The preprocessor 102 first carries out classical spam processing on the e-mail. This may use any of the techniques described in my pending applications, and may also use any known technique such as heuristic processing, and/or Bayesian processing, to detect specified content within the e-mail.
If the classical processing determines that the message is not spam, flow passes to 110 which first determines whether there is a non-text portion to the e-mail. Of course, all emails will include headers, certain kinds of routing information, etc. The non-text portions of interest include things other than those headers, etc. This may be an attachment, an image or animation, sounds, any kind of executable code within the e-mail, or active content that will be viewed. In one aspect, specifically the aspect tested for at 115, the non-text portion is detected to be an image.
The mere detection of an image within e-mail does not signify that it is undesirable, however. For example, a family member may send an image based e-mail to another family member. The real question is whether the contents of the e-mail, and more specifically here, the contents of the image, are undesirable or not. Therefore, at 120, the image content is analyzed. The analysis includes preferably optically character recognizing words within the image, using conventional OCR techniques. Since the image is the same as any image which is conventionally OCRed, any OCR system can be used for this purpose.
After finding words within the image, 130 processes these words using text based spam processing techniques; e.g., it heuristically processes these words and/or Bayesian the processes these words, and may in fact use the same engine used in 105 to process the words to determine the presence of signs of undesirable content. If the image includes undesirable words, then the processing may signal undesired content, and end.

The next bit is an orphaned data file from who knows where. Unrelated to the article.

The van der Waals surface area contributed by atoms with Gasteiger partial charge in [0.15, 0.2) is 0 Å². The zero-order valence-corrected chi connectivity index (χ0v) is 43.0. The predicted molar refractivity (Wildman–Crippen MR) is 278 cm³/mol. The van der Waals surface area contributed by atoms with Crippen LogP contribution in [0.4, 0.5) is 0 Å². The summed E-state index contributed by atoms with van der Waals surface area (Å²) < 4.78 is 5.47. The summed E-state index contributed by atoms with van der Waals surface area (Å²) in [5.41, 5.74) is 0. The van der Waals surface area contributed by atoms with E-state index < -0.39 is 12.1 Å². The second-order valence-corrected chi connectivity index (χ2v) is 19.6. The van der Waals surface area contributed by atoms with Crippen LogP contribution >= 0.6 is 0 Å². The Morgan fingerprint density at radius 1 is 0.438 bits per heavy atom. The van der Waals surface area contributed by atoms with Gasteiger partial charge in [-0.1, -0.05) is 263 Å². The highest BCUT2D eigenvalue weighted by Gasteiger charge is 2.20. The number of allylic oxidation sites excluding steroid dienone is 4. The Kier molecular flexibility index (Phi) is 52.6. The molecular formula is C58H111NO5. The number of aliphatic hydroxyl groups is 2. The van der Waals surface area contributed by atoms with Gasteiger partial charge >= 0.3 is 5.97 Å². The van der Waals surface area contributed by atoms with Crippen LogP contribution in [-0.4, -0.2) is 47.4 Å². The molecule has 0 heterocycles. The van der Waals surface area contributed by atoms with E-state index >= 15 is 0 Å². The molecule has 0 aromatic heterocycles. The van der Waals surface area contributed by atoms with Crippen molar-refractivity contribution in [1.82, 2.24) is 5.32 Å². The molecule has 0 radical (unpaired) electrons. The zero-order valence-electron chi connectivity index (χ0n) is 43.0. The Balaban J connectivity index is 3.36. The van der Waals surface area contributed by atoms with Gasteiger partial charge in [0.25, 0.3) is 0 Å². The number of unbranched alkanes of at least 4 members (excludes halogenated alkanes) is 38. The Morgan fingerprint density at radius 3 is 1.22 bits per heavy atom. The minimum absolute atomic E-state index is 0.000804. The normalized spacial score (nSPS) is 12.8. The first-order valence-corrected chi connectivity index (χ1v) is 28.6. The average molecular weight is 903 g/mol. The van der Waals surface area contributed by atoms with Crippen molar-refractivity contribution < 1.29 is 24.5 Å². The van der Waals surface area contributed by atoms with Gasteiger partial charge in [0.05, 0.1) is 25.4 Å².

If not, content passes to 135, which carries out Image classification techniques. Examples of these prior techniques include U.S. Pat. Nos. 6,549,660, or 6,628,834, and many other articles in the literature, e.g., N. Vasconcelos and A. Lippman, “A Bayesian framework for semantic content characterization,” Proc. of IEEE Conf. on Computer Vision and Pattern Recognition, p. 566-71, 1999. Basically, this technique uses a catalog of image information to determine the category of the information which is being displayed in the image. The categorization may then be compared against known categories of undesirable information. As an example, sexually oriented content may be undesirable. Another category may include products for sale such as drugs (Viagra), or other products. If the image is categorized as having a category which is undesirable, then the communication is marked as spam, and fails.
At 140, the image is compared against portions of known undesirable images from known spam e-mails. A database of emails which are known to be spam is maintained. The known spam e-mails are categorized, and their associated images are also categorized. Spam e-mails are typically sent to a large number of recipients. When an image is found in one email that is known to be spam, the presence of the same image or image portion within another e-mail, signals that other email as being spam.